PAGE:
“That’s fine. I don’t care about that,” I assured him.
And that’s it. The memory picks up the next day, as he drives me home.
“You’re a monster when you drink. You are the real deal,” he said, steering his car onto my road.
I didn’t know what happened. Probably I attacked him when he attempted to fulfill our earlier verbal (ish) contract. At this point, there was nothing to lose and only one thing to say: whatever I had to say to get more alcohol.
“If you don’t bring me the rest of the quart I’ll say you raped me,” I said, my voice even and simple, as though it were an ordinary request.
With justifiable horror in his eyes, stupefied, the Atheist eventually spluttered that he’d leave the bottle right by the three prickly-pear cacti I pointed out to him (which were helpfully engulfed by encroaching creosote and large stones that bordered that section of hill) in twenty minutes.
“You go your way and I’ll go mine. There’s no need to involve anyone else.” the Atheist said.
True to his word and frightened by my potent but wholly empty threat—I was terrified of police, for one thing—I got my hands on the jug of vodka. I went to my room, poured a measuring half-cup, tossed it back, hissed and choked in disgust, and waited for the taste to cease and the warmth to seep like slow, hot petrol through my chest, into my mind and limbs and finally fingertips.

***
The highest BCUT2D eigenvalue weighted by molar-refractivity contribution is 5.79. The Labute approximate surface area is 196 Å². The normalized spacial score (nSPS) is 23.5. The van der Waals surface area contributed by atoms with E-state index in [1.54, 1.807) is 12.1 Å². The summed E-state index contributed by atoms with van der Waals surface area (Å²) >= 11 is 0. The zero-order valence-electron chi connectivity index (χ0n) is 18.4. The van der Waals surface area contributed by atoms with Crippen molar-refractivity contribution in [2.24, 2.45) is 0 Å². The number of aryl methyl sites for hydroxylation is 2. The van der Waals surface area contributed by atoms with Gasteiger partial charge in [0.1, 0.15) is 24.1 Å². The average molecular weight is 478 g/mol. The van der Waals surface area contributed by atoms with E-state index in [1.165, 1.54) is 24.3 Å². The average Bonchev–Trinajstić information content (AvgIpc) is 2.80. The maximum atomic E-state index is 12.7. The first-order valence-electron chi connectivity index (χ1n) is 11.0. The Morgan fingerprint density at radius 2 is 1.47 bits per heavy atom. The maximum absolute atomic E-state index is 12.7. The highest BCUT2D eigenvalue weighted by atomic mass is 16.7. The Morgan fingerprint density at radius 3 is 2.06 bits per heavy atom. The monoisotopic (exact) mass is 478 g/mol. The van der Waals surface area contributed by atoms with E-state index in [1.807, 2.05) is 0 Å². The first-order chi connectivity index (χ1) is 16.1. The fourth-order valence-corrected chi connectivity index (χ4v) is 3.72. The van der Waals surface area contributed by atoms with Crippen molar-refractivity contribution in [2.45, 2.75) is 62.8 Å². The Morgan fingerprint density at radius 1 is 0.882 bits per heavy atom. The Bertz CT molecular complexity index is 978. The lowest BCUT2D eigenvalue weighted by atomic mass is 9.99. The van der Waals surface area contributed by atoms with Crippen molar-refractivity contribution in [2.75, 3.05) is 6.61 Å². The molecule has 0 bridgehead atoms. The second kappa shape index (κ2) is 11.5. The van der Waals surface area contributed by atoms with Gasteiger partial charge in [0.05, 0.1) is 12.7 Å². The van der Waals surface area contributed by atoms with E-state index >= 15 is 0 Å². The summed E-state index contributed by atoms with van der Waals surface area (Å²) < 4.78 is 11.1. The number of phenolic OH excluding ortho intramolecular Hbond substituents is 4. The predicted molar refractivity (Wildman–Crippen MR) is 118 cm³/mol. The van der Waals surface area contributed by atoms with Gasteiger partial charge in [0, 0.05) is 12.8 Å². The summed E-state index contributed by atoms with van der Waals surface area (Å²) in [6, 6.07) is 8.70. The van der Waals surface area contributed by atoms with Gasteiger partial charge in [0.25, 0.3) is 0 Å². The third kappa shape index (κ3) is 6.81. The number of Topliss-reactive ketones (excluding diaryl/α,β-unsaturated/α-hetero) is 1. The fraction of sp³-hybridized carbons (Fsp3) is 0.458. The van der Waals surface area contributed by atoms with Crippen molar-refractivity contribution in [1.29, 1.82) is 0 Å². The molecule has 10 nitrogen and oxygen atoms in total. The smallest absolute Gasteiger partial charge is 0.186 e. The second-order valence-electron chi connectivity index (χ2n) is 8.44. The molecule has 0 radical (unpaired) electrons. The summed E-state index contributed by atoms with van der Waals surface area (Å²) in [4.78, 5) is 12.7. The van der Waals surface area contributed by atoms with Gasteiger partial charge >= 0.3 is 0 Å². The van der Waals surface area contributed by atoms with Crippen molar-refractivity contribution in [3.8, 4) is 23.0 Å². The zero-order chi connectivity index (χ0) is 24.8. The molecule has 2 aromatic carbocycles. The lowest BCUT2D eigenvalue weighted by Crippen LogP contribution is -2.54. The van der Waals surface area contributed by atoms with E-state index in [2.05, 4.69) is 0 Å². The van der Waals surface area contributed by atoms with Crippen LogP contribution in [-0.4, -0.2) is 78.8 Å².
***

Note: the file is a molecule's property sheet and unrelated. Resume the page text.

On my bare mattress, I listened to a tape a former friend had made for me in another life, a year and a half before. The Lou Reed tune came on–“I thought I was someone else, someone good…” and finally, I felt something. I put my head on my knees and wept, at last, but only for myself.
In a later life–another book entirely–I will fail. I will once again briefly listen to the djinn who still lives in that comfortable magic bottle, whispering even now and ever after. Desperately I will return to AA for three nights. I knew that, at the very least, I would see stories as miserable as my own and take some comfort in that broken company.